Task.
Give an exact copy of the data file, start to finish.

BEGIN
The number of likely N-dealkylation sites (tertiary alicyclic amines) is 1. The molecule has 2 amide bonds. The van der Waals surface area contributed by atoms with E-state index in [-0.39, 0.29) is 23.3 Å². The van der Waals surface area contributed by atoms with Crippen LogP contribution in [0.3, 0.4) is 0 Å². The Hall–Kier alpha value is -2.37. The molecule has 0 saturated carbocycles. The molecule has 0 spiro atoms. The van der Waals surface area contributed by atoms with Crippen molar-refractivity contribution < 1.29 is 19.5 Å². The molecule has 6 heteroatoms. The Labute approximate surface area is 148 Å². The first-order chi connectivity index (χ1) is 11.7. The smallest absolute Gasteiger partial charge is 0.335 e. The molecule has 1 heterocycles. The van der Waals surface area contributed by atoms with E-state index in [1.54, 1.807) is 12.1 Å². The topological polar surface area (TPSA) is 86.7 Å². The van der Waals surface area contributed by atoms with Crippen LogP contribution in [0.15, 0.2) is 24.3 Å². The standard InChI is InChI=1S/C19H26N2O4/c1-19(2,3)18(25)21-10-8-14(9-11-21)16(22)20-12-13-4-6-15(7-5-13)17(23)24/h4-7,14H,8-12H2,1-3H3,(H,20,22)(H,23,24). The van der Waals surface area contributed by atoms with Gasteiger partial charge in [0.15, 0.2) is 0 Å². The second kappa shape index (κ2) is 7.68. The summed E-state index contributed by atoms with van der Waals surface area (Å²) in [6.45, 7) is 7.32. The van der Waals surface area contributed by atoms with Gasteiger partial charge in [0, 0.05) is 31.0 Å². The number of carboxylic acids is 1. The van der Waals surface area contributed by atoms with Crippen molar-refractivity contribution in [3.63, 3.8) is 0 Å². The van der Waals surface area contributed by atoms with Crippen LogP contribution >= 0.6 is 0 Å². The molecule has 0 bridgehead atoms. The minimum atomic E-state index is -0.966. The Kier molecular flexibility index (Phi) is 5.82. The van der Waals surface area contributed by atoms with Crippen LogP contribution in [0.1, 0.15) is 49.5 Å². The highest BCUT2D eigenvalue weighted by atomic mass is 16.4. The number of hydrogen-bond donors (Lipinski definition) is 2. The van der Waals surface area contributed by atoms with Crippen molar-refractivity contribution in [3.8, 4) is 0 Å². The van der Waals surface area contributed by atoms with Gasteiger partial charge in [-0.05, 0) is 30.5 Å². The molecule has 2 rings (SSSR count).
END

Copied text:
The number of likely N-dealkylation sites (tertiary alicyclic amines) is 1. The molecule has 2 amide bonds. The van der Waals surface area contributed by atoms with E-state index in [-0.39, 0.29) is 23.3 Å². The van der Waals surface area contributed by atoms with Crippen LogP contribution in [0.3, 0.4) is 0 Å². The Hall–Kier alpha value is -2.37. The molecule has 0 saturated carbocycles. The molecule has 0 spiro atoms. The van der Waals surface area contributed by atoms with Crippen molar-refractivity contribution < 1.29 is 19.5 Å². The molecule has 6 heteroatoms. The Labute approximate surface area is 148 Å². The first-order chi connectivity index (χ1) is 11.7. The smallest absolute Gasteiger partial charge is 0.335 e. The molecule has 1 heterocycles. The van der Waals surface area contributed by atoms with E-state index in [1.54, 1.807) is 12.1 Å². The topological polar surface area (TPSA) is 86.7 Å². The van der Waals surface area contributed by atoms with Crippen LogP contribution in [0.15, 0.2) is 24.3 Å². The standard InChI is InChI=1S/C19H26N2O4/c1-19(2,3)18(25)21-10-8-14(9-11-21)16(22)20-12-13-4-6-15(7-5-13)17(23)24/h4-7,14H,8-12H2,1-3H3,(H,20,22)(H,23,24). The van der Waals surface area contributed by atoms with Gasteiger partial charge in [0.15, 0.2) is 0 Å². The second kappa shape index (κ2) is 7.68. The summed E-state index contributed by atoms with van der Waals surface area (Å²) in [6.45, 7) is 7.32. The van der Waals surface area contributed by atoms with Gasteiger partial charge in [0, 0.05) is 31.0 Å². The number of carboxylic acids is 1. The van der Waals surface area contributed by atoms with Crippen molar-refractivity contribution in [3.63, 3.8) is 0 Å². The van der Waals surface area contributed by atoms with Crippen LogP contribution >= 0.6 is 0 Å². The molecule has 0 bridgehead atoms. The minimum atomic E-state index is -0.966. The Kier molecular flexibility index (Phi) is 5.82. The van der Waals surface area contributed by atoms with Crippen LogP contribution in [0.1, 0.15) is 49.5 Å². The highest BCUT2D eigenvalue weighted by atomic mass is 16.4. The number of hydrogen-bond donors (Lipinski definition) is 2. The van der Waals surface area contributed by atoms with Crippen molar-refractivity contribution in [3.8, 4) is 0 Å². The van der Waals surface area contributed by atoms with Gasteiger partial charge in [-0.05, 0) is 30.5 Å². The molecule has 2 rings (SSSR count).